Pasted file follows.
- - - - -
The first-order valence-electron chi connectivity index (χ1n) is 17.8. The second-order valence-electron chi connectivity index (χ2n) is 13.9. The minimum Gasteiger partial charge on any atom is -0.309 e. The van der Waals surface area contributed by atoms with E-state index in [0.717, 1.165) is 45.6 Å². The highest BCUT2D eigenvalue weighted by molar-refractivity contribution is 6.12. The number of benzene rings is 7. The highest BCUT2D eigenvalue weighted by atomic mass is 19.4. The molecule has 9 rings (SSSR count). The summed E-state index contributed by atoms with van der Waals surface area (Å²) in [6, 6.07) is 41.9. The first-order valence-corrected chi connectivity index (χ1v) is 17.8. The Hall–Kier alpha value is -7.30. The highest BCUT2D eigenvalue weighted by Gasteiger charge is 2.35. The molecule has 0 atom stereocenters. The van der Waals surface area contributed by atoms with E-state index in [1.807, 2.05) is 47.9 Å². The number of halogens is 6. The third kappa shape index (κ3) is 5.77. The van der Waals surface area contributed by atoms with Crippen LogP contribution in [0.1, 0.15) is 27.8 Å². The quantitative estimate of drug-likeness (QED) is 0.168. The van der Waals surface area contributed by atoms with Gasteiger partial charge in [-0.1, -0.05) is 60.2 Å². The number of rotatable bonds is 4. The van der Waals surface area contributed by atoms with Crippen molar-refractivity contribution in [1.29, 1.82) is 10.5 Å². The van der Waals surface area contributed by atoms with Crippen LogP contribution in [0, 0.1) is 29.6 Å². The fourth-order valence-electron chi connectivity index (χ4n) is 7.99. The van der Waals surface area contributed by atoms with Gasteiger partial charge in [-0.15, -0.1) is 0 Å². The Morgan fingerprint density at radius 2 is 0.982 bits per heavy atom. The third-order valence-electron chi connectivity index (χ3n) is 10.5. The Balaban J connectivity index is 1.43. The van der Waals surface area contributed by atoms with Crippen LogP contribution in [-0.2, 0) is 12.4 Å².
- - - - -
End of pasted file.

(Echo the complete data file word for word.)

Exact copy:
The first-order valence-electron chi connectivity index (χ1n) is 17.8. The second-order valence-electron chi connectivity index (χ2n) is 13.9. The minimum Gasteiger partial charge on any atom is -0.309 e. The van der Waals surface area contributed by atoms with E-state index in [0.717, 1.165) is 45.6 Å². The highest BCUT2D eigenvalue weighted by molar-refractivity contribution is 6.12. The number of benzene rings is 7. The highest BCUT2D eigenvalue weighted by atomic mass is 19.4. The molecule has 9 rings (SSSR count). The summed E-state index contributed by atoms with van der Waals surface area (Å²) in [6, 6.07) is 41.9. The first-order valence-corrected chi connectivity index (χ1v) is 17.8. The Hall–Kier alpha value is -7.30. The highest BCUT2D eigenvalue weighted by Gasteiger charge is 2.35. The molecule has 0 atom stereocenters. The van der Waals surface area contributed by atoms with E-state index in [1.807, 2.05) is 47.9 Å². The number of halogens is 6. The third kappa shape index (κ3) is 5.77. The van der Waals surface area contributed by atoms with Crippen LogP contribution in [0.1, 0.15) is 27.8 Å². The quantitative estimate of drug-likeness (QED) is 0.168. The van der Waals surface area contributed by atoms with Gasteiger partial charge in [-0.1, -0.05) is 60.2 Å². The number of rotatable bonds is 4. The van der Waals surface area contributed by atoms with Crippen molar-refractivity contribution in [1.29, 1.82) is 10.5 Å². The van der Waals surface area contributed by atoms with Crippen LogP contribution in [0, 0.1) is 29.6 Å². The fourth-order valence-electron chi connectivity index (χ4n) is 7.99. The van der Waals surface area contributed by atoms with Gasteiger partial charge in [-0.15, -0.1) is 0 Å². The Morgan fingerprint density at radius 2 is 0.982 bits per heavy atom. The third-order valence-electron chi connectivity index (χ3n) is 10.5. The Balaban J connectivity index is 1.43. The van der Waals surface area contributed by atoms with Crippen LogP contribution in [-0.2, 0) is 12.4 Å².